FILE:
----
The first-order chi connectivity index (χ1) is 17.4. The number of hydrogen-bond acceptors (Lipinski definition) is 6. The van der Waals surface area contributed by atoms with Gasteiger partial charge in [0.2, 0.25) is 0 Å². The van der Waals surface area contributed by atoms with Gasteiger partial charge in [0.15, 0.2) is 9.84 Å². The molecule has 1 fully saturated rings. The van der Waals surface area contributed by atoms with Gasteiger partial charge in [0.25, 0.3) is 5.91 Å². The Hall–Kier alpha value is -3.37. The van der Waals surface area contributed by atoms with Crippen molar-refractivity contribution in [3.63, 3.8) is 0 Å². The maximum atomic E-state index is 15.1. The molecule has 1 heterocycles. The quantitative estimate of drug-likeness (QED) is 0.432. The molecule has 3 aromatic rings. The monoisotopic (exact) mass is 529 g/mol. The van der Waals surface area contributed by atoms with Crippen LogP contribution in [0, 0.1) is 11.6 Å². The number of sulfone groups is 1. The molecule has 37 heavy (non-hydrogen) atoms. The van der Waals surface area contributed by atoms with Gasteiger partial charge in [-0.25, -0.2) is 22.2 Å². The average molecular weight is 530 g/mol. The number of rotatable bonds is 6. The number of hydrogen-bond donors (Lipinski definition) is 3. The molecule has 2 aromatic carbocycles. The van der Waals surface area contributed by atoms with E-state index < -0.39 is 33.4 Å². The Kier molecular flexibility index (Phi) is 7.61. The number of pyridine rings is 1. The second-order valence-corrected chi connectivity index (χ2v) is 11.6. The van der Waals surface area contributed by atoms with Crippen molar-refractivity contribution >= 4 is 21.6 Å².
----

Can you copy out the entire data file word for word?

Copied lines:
The first-order chi connectivity index (χ1) is 17.4. The number of hydrogen-bond acceptors (Lipinski definition) is 6. The van der Waals surface area contributed by atoms with Gasteiger partial charge in [0.2, 0.25) is 0 Å². The van der Waals surface area contributed by atoms with Gasteiger partial charge in [0.15, 0.2) is 9.84 Å². The molecule has 1 fully saturated rings. The van der Waals surface area contributed by atoms with Gasteiger partial charge in [0.25, 0.3) is 5.91 Å². The Hall–Kier alpha value is -3.37. The van der Waals surface area contributed by atoms with Crippen molar-refractivity contribution in [3.63, 3.8) is 0 Å². The maximum atomic E-state index is 15.1. The molecule has 1 heterocycles. The quantitative estimate of drug-likeness (QED) is 0.432. The molecule has 3 aromatic rings. The monoisotopic (exact) mass is 529 g/mol. The van der Waals surface area contributed by atoms with Crippen LogP contribution in [0, 0.1) is 11.6 Å². The number of sulfone groups is 1. The molecule has 37 heavy (non-hydrogen) atoms. The van der Waals surface area contributed by atoms with Gasteiger partial charge in [-0.25, -0.2) is 22.2 Å². The average molecular weight is 530 g/mol. The number of rotatable bonds is 6. The number of hydrogen-bond donors (Lipinski definition) is 3. The molecule has 2 aromatic carbocycles. The van der Waals surface area contributed by atoms with E-state index < -0.39 is 33.4 Å². The Kier molecular flexibility index (Phi) is 7.61. The number of pyridine rings is 1. The second-order valence-corrected chi connectivity index (χ2v) is 11.6. The van der Waals surface area contributed by atoms with Crippen molar-refractivity contribution >= 4 is 21.6 Å².